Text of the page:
DAN HODGES: Get a grip, Rishi - or this could easily become the Tories' last ... trends now

DAN HODGES: Get a grip, Rishi - or this could easily become the Tories' last ... trends now

The Tory MP I was speaking to enjoys a majority in the tens of thousands. But when I informed him on Wednesday that Rishi Sunak was about to call the General Election, his reaction was terse. ‘Oh, God!’ he exclaimed.

That was one of the more positive responses. A second MP greeted the news by bursting into tears. A third launched into a scathing attack on Downing Street and the PM’s senior advisers. ‘They’re just a bunch of f***ing posh public schoolboys who haven’t got a clue and are going to see the party destroyed!’ he raged.

He then phoned 1922 Committee chairman Sir Graham Brady, informing him he would be submitting a letter of no-confidence in Sunak. Brady replied that as the King had already agreed a dissolution of Parliament, nothing could be done.

I was working as a Commons researcher the day John Major called the election in 1997 that ushered in the New Labour era. The mood back then among Conservative MPs was of resignation, but relief.

‘We need a break,’ one told me. ‘We’ve been in power too long. It’ll do us good to be out of office for a bit to recharge our batteries.’

That is not the feeling in the parliamentary Tory Party this morning. Because many believe the election of 2024 will not be an ordinary campaign. In fact, they fear it may well be their party’s last campaign.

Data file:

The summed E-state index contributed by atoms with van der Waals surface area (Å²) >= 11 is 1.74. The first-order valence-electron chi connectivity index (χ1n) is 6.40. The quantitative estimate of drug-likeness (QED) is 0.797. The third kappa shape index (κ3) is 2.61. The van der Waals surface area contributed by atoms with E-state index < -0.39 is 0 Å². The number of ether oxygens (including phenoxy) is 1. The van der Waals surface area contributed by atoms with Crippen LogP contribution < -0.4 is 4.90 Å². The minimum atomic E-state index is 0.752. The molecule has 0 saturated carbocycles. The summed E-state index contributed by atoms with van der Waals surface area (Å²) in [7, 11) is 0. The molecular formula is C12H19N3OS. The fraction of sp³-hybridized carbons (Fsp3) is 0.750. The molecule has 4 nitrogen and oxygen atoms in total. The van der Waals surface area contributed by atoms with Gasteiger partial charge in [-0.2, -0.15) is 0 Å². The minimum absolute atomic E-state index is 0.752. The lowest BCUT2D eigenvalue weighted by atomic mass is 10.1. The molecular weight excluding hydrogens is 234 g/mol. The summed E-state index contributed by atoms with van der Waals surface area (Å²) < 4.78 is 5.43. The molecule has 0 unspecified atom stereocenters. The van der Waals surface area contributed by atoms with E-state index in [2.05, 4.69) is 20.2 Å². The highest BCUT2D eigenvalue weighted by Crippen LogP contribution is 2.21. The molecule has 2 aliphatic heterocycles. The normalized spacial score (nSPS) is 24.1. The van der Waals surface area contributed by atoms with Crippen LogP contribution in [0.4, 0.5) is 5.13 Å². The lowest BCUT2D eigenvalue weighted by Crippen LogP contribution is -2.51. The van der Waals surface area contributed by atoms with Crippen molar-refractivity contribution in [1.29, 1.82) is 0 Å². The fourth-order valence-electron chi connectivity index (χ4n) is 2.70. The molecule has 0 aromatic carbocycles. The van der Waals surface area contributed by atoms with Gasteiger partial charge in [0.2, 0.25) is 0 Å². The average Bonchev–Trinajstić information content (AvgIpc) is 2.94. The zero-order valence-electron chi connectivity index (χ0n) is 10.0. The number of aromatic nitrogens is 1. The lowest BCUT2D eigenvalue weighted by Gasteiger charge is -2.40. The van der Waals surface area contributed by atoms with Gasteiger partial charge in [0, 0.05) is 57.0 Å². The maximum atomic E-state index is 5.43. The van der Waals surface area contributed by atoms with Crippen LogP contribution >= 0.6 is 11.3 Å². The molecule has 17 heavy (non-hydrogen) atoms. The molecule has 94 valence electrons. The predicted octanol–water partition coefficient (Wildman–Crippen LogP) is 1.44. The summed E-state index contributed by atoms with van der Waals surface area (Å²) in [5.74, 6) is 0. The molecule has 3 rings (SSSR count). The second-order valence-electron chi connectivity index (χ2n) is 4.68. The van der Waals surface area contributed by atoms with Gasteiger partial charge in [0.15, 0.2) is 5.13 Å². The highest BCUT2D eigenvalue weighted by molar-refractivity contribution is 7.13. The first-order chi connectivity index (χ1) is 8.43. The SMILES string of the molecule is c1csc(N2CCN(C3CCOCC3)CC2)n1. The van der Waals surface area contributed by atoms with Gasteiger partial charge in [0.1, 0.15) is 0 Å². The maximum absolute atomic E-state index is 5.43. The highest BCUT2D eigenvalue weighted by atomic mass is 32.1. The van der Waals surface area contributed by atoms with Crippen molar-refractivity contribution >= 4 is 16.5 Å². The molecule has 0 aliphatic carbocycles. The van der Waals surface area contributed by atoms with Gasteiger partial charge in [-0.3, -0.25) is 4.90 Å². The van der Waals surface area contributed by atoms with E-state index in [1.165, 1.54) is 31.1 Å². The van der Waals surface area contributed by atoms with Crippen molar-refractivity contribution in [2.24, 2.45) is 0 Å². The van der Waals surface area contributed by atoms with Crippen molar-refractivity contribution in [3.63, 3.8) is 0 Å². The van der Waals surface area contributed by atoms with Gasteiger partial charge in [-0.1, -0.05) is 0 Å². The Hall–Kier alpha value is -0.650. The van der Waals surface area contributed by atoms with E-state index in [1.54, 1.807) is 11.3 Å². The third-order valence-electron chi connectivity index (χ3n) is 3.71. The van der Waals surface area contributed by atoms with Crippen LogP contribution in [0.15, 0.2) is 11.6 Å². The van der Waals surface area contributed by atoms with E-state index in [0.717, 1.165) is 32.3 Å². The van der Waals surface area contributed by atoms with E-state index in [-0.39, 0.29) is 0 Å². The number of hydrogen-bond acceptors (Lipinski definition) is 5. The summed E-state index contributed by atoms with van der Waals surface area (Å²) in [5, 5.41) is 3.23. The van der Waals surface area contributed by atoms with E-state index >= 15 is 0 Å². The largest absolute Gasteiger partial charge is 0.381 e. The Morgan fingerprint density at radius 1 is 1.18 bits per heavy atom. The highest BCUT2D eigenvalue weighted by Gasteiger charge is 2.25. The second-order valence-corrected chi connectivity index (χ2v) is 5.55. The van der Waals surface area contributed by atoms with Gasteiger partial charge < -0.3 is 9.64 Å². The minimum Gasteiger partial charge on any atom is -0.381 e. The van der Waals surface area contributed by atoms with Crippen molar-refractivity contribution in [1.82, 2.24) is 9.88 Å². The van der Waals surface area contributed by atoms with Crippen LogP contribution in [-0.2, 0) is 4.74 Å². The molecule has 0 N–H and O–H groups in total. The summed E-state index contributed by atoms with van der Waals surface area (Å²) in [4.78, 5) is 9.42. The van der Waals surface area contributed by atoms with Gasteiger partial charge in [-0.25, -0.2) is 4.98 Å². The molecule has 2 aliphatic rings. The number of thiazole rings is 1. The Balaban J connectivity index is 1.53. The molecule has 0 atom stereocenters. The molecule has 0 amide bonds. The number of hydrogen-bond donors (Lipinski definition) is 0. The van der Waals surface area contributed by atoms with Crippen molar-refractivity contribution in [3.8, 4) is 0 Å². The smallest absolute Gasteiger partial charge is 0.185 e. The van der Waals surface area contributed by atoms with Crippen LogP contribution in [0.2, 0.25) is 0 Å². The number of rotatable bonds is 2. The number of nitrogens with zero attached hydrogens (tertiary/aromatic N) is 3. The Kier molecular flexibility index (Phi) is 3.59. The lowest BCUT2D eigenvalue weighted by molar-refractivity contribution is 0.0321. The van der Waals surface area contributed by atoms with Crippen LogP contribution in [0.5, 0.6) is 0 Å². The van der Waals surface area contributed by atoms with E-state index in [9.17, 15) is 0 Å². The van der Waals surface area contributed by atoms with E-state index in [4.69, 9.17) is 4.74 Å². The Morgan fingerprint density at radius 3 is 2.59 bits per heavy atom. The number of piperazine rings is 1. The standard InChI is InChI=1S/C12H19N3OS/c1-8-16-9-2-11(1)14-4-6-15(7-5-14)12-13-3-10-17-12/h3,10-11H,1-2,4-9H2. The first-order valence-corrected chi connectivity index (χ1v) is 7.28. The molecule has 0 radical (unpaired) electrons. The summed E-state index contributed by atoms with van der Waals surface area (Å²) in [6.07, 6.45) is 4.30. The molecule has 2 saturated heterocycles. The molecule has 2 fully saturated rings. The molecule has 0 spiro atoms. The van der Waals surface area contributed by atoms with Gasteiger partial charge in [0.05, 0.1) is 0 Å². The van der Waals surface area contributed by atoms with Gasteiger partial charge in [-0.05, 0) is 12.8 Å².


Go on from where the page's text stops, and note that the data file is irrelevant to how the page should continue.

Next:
‘This could be it. We’re not facing defeat – we’re facing complete obliteration,’ one Minister told me grimly. ‘I can see a scenario now where we wake up on July 5, Starmer has a 200-seat majority and there is no Conservative Party.’

This may seem apocalyptic talk. But this isn’t just grounded in pessimism – but a hard-headed analysis of the prevailing electoral landscape.

There will be many twists and turns over the next few weeks. But one golden political rule has already been broken.

Conventional wisdom in both major parties held that as the election neared, and voters’ attention turned to the choice they’d have to make, the opinion polls would begin to narrow.

The opposite happened. A year ago, Sir Keir Starmer enjoyed a 16-point average poll lead. On the day the election was called it was 21 points – a gap that, if reflected on July 4, would give the Conservatives 92 seats and Labour 479.

Again, the conventional wisdom is that Labour’s lead will diminish during the campaign. But with the rules of politics being rewritten, every significant data point over the past year has told the same story.

Polls. By-elections. Local council elections. Party canvass returns. All indicate that voters have already made up their minds. And they want Rishi Sunak and his party booted out of office and out of their lives for good.

‘The key

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